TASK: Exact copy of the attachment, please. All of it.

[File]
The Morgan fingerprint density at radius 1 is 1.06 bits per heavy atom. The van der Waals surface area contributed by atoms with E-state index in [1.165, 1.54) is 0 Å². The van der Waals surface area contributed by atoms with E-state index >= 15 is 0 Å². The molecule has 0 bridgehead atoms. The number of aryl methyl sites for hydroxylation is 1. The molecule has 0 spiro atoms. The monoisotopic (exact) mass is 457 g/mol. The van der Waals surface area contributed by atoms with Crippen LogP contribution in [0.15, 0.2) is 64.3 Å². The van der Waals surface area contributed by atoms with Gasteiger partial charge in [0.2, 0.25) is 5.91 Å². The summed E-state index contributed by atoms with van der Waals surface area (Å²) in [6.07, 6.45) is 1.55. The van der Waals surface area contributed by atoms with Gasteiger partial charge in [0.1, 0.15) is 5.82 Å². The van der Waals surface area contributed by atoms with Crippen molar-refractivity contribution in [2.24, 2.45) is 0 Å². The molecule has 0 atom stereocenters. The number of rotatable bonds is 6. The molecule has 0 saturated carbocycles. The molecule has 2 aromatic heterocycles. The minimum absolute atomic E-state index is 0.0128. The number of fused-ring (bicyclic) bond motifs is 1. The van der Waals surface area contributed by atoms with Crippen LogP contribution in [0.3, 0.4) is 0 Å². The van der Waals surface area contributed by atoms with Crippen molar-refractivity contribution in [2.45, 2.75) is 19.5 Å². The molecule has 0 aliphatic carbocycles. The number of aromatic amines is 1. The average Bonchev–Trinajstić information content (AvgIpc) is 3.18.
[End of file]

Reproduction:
The Morgan fingerprint density at radius 1 is 1.06 bits per heavy atom. The van der Waals surface area contributed by atoms with E-state index in [1.165, 1.54) is 0 Å². The van der Waals surface area contributed by atoms with E-state index >= 15 is 0 Å². The molecule has 0 bridgehead atoms. The number of aryl methyl sites for hydroxylation is 1. The molecule has 0 spiro atoms. The monoisotopic (exact) mass is 457 g/mol. The van der Waals surface area contributed by atoms with Crippen LogP contribution in [0.15, 0.2) is 64.3 Å². The van der Waals surface area contributed by atoms with Gasteiger partial charge in [0.2, 0.25) is 5.91 Å². The summed E-state index contributed by atoms with van der Waals surface area (Å²) in [6.07, 6.45) is 1.55. The van der Waals surface area contributed by atoms with Gasteiger partial charge in [0.1, 0.15) is 5.82 Å². The van der Waals surface area contributed by atoms with Crippen molar-refractivity contribution in [2.24, 2.45) is 0 Å². The molecule has 0 atom stereocenters. The number of rotatable bonds is 6. The molecule has 0 saturated carbocycles. The molecule has 2 aromatic heterocycles. The minimum absolute atomic E-state index is 0.0128. The number of fused-ring (bicyclic) bond motifs is 1. The van der Waals surface area contributed by atoms with Crippen LogP contribution in [0.3, 0.4) is 0 Å². The van der Waals surface area contributed by atoms with Crippen molar-refractivity contribution in [2.45, 2.75) is 19.5 Å². The molecule has 0 aliphatic carbocycles. The number of aromatic amines is 1. The average Bonchev–Trinajstić information content (AvgIpc) is 3.18.